PARENTING A CHILD WHO CANNOT SPEAK
PARENTING A CHILD WHO CANNOT SPEAK RAISES MANY KINDS OF EMOTIONS
Having a child or young person who has situational difficulties in speaking can raise many difficult and conflicting emotions for parents and others close to the child or young person. Many parents fear and worry about how their child will manage in kindergarten, school, with friends and in hobbies if they cannot speak. Will their child make friends, will he or she be teased or left alone? These are common worries of parents with children who have situational difficulties in speaking. A parent would like to protect their child from anxiety-causing situations, but at the same time, let go and encourage the child, and trust that they will be fine. Unsuccessful attempts at encouragement and increases in a child’s anxiety can challenge the belief that the situation could go better the next time.
When a child’s situational difficulties in speaking have just begun or parents begin to suspect it, often parents become filled with uncertainty and worry. Will my child receive enough help and support for their difficulty? Am I able to sufficiently support my child in this matter? What kind of support and help will I need for my parenting? Do I have people around me who will support and help me and my family? How will I take care of myself so that I can cope and support my child?
Situational difficulties in speaking are relatively rare, therefore it is possible that your circle of acquaintances has no other parents who have children with the same difficulty. accessing care may be difficult and waiting may be frustrating. Children who have situational difficulties in speaking are usually quiet and invisible, therefore their needs can be pushed to the side in the busy daily life of kindergarten and school. A parent may find it difficult or embarrassing to always be their child’s voice for teachers and carers when reminding to pay attention to the perspective of a child who cannot speak.
A CHILD'S DIFFICULTY IN SPEAKING CAN RAISE FEELINGS OF GUILT
Many parents may feel guilt that they have caused their child’s difficulty. It is currently known that the reasons for situational difficulties in speaking are many, which include a genetic genetic susceptibility as well as other predisposing factors. A parent may blame themselves if a child’s difficulty in speaking began, for example, when the child began kindergarten or school, or when parents separated: Could I have supported my child better? Why was I not more support to my child when the difficulties in speaking began, or when it got worse? It is important to remember, however, that a child’s situational difficulty in speaking is never a parent’s fault. Many unpredictable things happen in life, and it is impossible to prevent or predict these.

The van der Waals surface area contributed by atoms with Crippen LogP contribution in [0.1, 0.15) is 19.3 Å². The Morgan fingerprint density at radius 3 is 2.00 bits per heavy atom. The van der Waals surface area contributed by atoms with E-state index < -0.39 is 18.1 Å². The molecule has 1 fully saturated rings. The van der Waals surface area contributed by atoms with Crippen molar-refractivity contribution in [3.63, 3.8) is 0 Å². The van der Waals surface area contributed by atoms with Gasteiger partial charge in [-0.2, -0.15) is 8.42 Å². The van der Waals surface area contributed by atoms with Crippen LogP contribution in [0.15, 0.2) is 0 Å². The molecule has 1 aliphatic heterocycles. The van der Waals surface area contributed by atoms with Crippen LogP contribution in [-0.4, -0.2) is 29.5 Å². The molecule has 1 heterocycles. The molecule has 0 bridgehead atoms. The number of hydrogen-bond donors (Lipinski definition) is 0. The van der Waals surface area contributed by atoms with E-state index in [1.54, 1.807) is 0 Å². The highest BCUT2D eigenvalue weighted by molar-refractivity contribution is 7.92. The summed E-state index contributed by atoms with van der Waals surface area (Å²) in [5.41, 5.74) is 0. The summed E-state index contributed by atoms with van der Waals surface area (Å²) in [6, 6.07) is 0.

It is very important that parents remember that they are usually very important people to their child. Instead of self-blame or asking ‘what if’ questions, it is important to think every day about your strengths as a parent: What makes me the best parent for my child? What are my strengths? What can I thank myself for as a parent and what am I proud of? What would my child say is the best thing about me as a parent?
IT IS IMPORTANT TO TAKE CARE OF YOUR ABILITY TO MANAGE
When your child has situational difficulties in speaking, it is important to take care of your own ability of manage and your resources. What helps me to relax and gather strength? When can I rest? What things and what activities give me strength? Who can I ask for help? Taking care of your own resources is necessary for you to be able to take care of your child’s needs.
One way to strengthen your ability to cope is giving and receiving peer support. This support can concern worries about difficult emotions worries about parenting but also sharing joyful moments with other parents is empowering and can lighten the worries connected with a child’s situational difficulties in speaking. Puheeksi ry wants to support parents’ wellbeing and coping mechanisms by developing peer support for families with children who have situational difficulties in speaking.